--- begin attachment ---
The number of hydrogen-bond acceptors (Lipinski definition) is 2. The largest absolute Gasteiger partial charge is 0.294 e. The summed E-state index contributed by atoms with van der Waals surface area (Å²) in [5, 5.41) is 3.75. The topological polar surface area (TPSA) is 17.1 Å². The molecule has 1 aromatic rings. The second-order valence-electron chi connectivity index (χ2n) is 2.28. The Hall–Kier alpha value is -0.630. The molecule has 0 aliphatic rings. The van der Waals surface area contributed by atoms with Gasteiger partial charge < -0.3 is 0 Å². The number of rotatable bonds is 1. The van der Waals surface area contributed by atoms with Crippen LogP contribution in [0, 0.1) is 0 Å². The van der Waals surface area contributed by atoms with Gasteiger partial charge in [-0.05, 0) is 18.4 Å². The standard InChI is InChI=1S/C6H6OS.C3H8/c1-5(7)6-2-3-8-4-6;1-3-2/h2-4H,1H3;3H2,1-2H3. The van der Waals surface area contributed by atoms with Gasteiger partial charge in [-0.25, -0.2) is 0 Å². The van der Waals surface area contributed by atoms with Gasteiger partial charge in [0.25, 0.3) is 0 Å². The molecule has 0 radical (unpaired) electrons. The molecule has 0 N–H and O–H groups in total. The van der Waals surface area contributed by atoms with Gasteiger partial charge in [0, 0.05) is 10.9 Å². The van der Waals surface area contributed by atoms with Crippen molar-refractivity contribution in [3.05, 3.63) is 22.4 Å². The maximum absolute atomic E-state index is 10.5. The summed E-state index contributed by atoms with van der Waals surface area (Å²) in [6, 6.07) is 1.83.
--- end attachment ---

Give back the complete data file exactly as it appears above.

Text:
The number of hydrogen-bond acceptors (Lipinski definition) is 2. The largest absolute Gasteiger partial charge is 0.294 e. The summed E-state index contributed by atoms with van der Waals surface area (Å²) in [5, 5.41) is 3.75. The topological polar surface area (TPSA) is 17.1 Å². The molecule has 1 aromatic rings. The second-order valence-electron chi connectivity index (χ2n) is 2.28. The Hall–Kier alpha value is -0.630. The molecule has 0 aliphatic rings. The van der Waals surface area contributed by atoms with Gasteiger partial charge < -0.3 is 0 Å². The number of rotatable bonds is 1. The van der Waals surface area contributed by atoms with Crippen LogP contribution in [0, 0.1) is 0 Å². The van der Waals surface area contributed by atoms with Gasteiger partial charge in [-0.05, 0) is 18.4 Å². The standard InChI is InChI=1S/C6H6OS.C3H8/c1-5(7)6-2-3-8-4-6;1-3-2/h2-4H,1H3;3H2,1-2H3. The van der Waals surface area contributed by atoms with Gasteiger partial charge in [-0.25, -0.2) is 0 Å². The van der Waals surface area contributed by atoms with Gasteiger partial charge in [0.25, 0.3) is 0 Å². The molecule has 0 radical (unpaired) electrons. The molecule has 0 N–H and O–H groups in total. The van der Waals surface area contributed by atoms with Gasteiger partial charge in [0, 0.05) is 10.9 Å². The van der Waals surface area contributed by atoms with Crippen molar-refractivity contribution in [3.05, 3.63) is 22.4 Å². The maximum absolute atomic E-state index is 10.5. The summed E-state index contributed by atoms with van der Waals surface area (Å²) in [6, 6.07) is 1.83.